Ross Douthat recently suggested that President Trump had failed to adequately address the coronavirus crisis, and that this failure was difficult to explain given Trump’s emphasis on protecting our borders from foreign threats. I see his point, but I also believe that Douthat has somewhat misunderstood Trump’s core values.  In order to fully explain why I’ll need to make a rather long digression discussing the difference between patriotism and nationalism. This distinction is easiest to see by looking at some examples from around the world.

Patriotism means love of one’s country. An Indian patriot loves the people who live in India. In contrast, an Indian nationalist loves Indian Hindus, both inside and out of India. A Chinese patriot loves the people who live in China; a Chinese nationalist loves the Han people, wherever they live. The same concept applies to Russian patriots and nationalists, Hungarian patriots and nationalists, Japanese patriots and nationalists, Turkish patriots and nationalists, etc. For nationalists, minorities such as Muslims, Kurds, Roma, Koreans, and others don’t quite count.

In America, patriots love all ethnic groups, whereas nationalists favor white Americans. Patriots see African-Americans and Hispanics as real Americans. Immigration from Africa is not seen as something that would change America; rather a lack of immigration from Africa would change America, gradually reducing the African-American share of the population. Nationalists drive through neighborhoods with non-white faces and say that they don’t feel like they are in America.  In their hearts, they wish it were a more white country.  American patriots see African-Americans and Hispanics as a valuable asset, whereas nationalists see them as a liability.

There are of course many other differences between patriots and nationalists:

1.  Patriots favor free trade while nationalists favor protectionism.

2.  Patriots favor immigration while nationalists oppose immigration (outside their ethnic group.)

3.  Patriots favor freedom and democracy, whereas nationalists try to suppress the political power of minorities and (when in power) favor more authoritarian policies.

4.  Patriots are serious people, while nationalists tend to make childish jokes about violence against those that they see as not on their side.

5.  Patriots favor an honest account of their country’s flaws so that it can learn from its mistakes, whereas nationalists promote a fake history that covers up embarrassing incidents from the past.  Here it’s useful to recall the different approaches to history in Japan and Germany.  The Germans recoiled from nationalism after WWII and honestly confronted their mistakes.  The somewhat more nationalistic Japanese did this to a much lesser extent.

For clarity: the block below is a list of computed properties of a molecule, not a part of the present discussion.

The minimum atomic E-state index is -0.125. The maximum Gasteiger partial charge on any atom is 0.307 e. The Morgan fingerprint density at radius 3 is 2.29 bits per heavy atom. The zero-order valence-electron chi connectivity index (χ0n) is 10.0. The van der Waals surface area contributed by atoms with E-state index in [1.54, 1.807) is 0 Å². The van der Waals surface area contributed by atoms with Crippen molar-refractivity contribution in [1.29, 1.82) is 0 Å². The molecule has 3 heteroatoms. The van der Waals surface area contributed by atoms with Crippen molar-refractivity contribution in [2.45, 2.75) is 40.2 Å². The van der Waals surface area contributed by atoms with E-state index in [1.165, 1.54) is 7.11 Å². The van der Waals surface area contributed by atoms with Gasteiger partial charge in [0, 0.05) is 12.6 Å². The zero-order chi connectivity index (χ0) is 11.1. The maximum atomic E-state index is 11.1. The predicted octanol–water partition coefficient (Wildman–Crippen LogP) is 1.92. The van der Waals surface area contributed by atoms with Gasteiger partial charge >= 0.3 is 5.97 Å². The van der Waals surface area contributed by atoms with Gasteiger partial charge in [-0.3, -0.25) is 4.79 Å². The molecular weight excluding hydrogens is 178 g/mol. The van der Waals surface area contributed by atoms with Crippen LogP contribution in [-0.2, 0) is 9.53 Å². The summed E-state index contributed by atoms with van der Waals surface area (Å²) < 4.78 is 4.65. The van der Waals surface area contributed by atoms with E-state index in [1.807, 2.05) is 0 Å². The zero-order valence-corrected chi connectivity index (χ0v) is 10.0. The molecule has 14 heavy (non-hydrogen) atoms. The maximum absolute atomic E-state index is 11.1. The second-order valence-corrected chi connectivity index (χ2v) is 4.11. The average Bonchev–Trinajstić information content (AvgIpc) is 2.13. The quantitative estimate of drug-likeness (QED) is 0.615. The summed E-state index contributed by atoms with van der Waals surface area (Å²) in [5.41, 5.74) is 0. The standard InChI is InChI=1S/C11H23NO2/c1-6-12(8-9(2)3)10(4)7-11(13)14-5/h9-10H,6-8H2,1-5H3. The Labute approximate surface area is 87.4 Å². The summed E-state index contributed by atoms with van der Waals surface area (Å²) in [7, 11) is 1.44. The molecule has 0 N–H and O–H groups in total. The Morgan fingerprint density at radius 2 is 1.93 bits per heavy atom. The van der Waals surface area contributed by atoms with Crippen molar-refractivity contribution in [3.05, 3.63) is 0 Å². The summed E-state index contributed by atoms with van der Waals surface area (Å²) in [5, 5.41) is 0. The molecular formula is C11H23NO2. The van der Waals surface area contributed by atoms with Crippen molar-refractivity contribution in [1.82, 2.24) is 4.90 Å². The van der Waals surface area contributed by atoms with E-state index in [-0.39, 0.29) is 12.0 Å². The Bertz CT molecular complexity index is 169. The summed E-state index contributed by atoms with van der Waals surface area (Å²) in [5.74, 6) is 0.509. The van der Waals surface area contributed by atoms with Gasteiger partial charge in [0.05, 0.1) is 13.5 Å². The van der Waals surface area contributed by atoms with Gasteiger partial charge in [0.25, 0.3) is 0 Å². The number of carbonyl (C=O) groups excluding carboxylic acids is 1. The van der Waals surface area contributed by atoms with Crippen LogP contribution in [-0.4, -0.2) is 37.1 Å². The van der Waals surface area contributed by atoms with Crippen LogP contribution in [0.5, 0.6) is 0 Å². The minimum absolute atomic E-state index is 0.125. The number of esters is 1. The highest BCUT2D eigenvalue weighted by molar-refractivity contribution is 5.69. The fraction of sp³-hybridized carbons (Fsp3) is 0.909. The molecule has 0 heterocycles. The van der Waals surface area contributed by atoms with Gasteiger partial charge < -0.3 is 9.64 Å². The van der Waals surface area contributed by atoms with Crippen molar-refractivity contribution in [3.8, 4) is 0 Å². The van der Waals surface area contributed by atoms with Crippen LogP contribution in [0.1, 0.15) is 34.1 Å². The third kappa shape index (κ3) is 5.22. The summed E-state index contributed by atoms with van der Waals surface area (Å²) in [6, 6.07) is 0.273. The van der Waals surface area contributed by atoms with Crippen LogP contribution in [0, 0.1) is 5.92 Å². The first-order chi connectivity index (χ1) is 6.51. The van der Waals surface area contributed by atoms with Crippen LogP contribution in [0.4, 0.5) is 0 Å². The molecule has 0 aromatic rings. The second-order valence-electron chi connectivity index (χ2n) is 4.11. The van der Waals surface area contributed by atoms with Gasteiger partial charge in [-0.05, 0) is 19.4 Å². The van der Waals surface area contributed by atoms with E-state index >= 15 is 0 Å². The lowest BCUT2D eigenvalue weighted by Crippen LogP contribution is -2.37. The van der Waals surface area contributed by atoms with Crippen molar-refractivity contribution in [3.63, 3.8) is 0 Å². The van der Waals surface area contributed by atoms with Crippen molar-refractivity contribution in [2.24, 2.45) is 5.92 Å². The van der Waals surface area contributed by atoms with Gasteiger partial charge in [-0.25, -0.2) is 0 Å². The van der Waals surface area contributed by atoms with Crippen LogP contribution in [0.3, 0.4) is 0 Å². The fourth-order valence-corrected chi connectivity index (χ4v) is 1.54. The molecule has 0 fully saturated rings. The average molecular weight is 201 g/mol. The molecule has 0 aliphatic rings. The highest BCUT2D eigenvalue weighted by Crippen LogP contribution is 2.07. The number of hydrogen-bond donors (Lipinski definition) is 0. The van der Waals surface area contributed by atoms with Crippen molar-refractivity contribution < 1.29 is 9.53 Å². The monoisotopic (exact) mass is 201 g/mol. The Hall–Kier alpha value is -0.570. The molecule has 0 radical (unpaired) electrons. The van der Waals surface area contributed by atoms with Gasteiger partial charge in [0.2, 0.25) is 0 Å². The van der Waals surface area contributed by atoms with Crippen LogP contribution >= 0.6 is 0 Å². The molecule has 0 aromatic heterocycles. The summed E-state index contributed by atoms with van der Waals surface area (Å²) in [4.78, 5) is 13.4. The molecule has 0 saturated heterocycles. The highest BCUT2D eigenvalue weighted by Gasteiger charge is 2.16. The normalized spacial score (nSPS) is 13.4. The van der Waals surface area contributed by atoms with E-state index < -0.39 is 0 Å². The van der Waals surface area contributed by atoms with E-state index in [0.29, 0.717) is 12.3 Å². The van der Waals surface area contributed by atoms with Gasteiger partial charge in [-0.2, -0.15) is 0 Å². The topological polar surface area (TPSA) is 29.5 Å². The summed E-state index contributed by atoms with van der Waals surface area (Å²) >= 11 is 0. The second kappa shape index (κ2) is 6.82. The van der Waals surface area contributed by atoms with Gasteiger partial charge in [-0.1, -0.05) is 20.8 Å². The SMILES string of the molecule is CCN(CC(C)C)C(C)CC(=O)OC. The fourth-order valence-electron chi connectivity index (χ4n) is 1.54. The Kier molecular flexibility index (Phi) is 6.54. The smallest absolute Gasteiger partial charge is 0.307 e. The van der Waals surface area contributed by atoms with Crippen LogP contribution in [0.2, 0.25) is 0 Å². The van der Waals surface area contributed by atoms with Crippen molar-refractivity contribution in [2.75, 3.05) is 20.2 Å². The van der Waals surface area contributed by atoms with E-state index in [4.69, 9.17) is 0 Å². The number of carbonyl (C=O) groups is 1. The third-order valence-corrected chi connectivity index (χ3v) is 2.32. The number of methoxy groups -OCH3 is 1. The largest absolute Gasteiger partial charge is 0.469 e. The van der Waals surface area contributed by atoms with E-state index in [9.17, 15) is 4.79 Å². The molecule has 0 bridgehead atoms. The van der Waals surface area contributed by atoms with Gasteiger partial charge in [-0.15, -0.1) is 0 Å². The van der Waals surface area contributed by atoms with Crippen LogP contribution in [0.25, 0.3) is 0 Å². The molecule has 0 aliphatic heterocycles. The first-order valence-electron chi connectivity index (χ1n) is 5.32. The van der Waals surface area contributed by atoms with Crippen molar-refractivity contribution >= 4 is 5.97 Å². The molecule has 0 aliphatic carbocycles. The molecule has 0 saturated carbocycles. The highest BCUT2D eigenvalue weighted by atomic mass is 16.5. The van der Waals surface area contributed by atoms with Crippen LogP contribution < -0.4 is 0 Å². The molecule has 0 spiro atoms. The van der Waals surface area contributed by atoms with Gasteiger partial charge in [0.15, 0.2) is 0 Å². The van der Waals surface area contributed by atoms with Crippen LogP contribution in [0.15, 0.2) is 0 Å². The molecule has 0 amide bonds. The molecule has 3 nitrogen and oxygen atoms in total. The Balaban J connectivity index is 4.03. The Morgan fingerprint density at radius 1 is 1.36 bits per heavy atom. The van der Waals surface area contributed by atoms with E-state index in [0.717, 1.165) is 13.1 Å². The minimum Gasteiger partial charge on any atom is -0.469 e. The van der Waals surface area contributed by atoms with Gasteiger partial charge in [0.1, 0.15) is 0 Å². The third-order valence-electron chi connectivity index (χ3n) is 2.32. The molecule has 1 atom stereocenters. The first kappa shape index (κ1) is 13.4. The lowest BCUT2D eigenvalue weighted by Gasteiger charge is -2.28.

I see dishonesty as a core nationalist concept, as the ideology cannot easily survive in an environment of honest inquiry.  Thus nationalist governments hide their true intentions in order to appear patriotic.  It’s embarrassing to admit that some people in your country just don’t count.  And the structure of nationalism requires a belief that the dominant ethnic group is somehow superior (even if only morally, as in the cases where the dominant group is less well educated).  When nationalists are in power, this requires covering up failures in order to make the nation seem “great again”.

I believe this is what Douthat gets wrong about Trump.  President Trump’s core beliefs don’t revolve around this or that policy issue; they are based on a vision of American greatness, especially white American greatness.  An honest engagement with the coronavirus epidemic would have required an admission of weakness. An admission that the US government had been asleep at the wheel, that the crisis might cause a recession, that many Americans might die.  This conflicted with Trump’s belief that he was making the nation great again.  At a local level, this same dynamic led the Wuhan government to initially cover up the epidemic.

Douthat portrays “cosmopolitans” as ideologues that are obsessed with ideas like “open borders”.  That may be true of a few cosmopolitans, but most (like me) are pragmatists who were quite comfortable with reasonable measures to control the epidemic.  Douthat seems to believe that while Trump is a highly flawed figure, there is a core of Trump’s nationalist agenda that is good.  He might view the description of nationalism in this post as a crude caricature, just as I view his description of cosmopolitanism as an over-simplification.

Communists sometimes argue that places like the Soviet Union did not represent true communism, and that Marx’s ideal was never really tried.  But I’m not interested in any sort of mythical “true communism”, what matters to me is actual existing communism as was practiced in the 20th century.  Similarly, I view “true nationalism” as a chimera.  All that matters is the actual nationalism we see in India, Russia, China, Hungary, Turkey, Japan and the United States.  Or the earlier nationalism of Mussolini, Hitler, Peron, Stalin and similar historical figures.

When people try to describe a “good nationalism” they are generally either describing patriotism, or are confused about what’s good for a country, as when they promote protectionist economic policies.  I wish conservative intellectuals like Douthat would give up on nationalism, as his core beliefs are (in my view) more closely aligned with patriotism.  Similarly, people who favor the Nordic economic model should stop talking about “socialism”, and use a term that better describes highly free market economies with extensive social welfare systems, perhaps social democracy.